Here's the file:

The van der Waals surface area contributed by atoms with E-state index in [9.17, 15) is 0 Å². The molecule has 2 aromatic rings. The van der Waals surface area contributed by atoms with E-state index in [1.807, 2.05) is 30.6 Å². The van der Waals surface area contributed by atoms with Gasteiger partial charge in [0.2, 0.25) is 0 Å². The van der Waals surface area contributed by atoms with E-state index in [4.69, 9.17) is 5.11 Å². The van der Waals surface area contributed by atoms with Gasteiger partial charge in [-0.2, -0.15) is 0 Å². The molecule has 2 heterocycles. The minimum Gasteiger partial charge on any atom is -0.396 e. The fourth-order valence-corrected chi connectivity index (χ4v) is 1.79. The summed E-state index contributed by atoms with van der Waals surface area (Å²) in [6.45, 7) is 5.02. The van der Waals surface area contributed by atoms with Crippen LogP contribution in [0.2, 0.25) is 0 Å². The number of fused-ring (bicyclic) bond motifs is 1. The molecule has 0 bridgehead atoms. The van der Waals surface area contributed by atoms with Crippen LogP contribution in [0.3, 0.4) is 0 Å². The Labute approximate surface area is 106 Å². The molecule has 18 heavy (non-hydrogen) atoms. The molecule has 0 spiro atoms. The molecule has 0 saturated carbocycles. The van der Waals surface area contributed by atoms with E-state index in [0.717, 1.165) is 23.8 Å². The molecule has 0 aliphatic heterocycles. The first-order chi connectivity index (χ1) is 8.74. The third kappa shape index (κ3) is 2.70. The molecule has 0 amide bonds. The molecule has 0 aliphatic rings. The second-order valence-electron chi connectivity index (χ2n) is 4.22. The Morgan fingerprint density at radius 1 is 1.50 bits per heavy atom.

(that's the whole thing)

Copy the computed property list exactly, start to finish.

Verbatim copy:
The van der Waals surface area contributed by atoms with E-state index in [9.17, 15) is 0 Å². The molecule has 2 aromatic rings. The van der Waals surface area contributed by atoms with E-state index in [1.807, 2.05) is 30.6 Å². The van der Waals surface area contributed by atoms with Gasteiger partial charge in [0.2, 0.25) is 0 Å². The van der Waals surface area contributed by atoms with E-state index in [4.69, 9.17) is 5.11 Å². The van der Waals surface area contributed by atoms with Gasteiger partial charge in [-0.2, -0.15) is 0 Å². The molecule has 2 heterocycles. The minimum Gasteiger partial charge on any atom is -0.396 e. The fourth-order valence-corrected chi connectivity index (χ4v) is 1.79. The summed E-state index contributed by atoms with van der Waals surface area (Å²) in [6.45, 7) is 5.02. The van der Waals surface area contributed by atoms with Crippen LogP contribution in [0.2, 0.25) is 0 Å². The number of fused-ring (bicyclic) bond motifs is 1. The molecule has 0 bridgehead atoms. The van der Waals surface area contributed by atoms with Crippen LogP contribution in [0.3, 0.4) is 0 Å². The Labute approximate surface area is 106 Å². The molecule has 18 heavy (non-hydrogen) atoms. The molecule has 0 spiro atoms. The molecule has 0 saturated carbocycles. The van der Waals surface area contributed by atoms with E-state index in [0.717, 1.165) is 23.8 Å². The molecule has 0 aliphatic heterocycles. The first-order chi connectivity index (χ1) is 8.74. The third kappa shape index (κ3) is 2.70. The molecule has 0 amide bonds. The molecule has 0 aliphatic rings. The second-order valence-electron chi connectivity index (χ2n) is 4.22. The Morgan fingerprint density at radius 1 is 1.50 bits per heavy atom.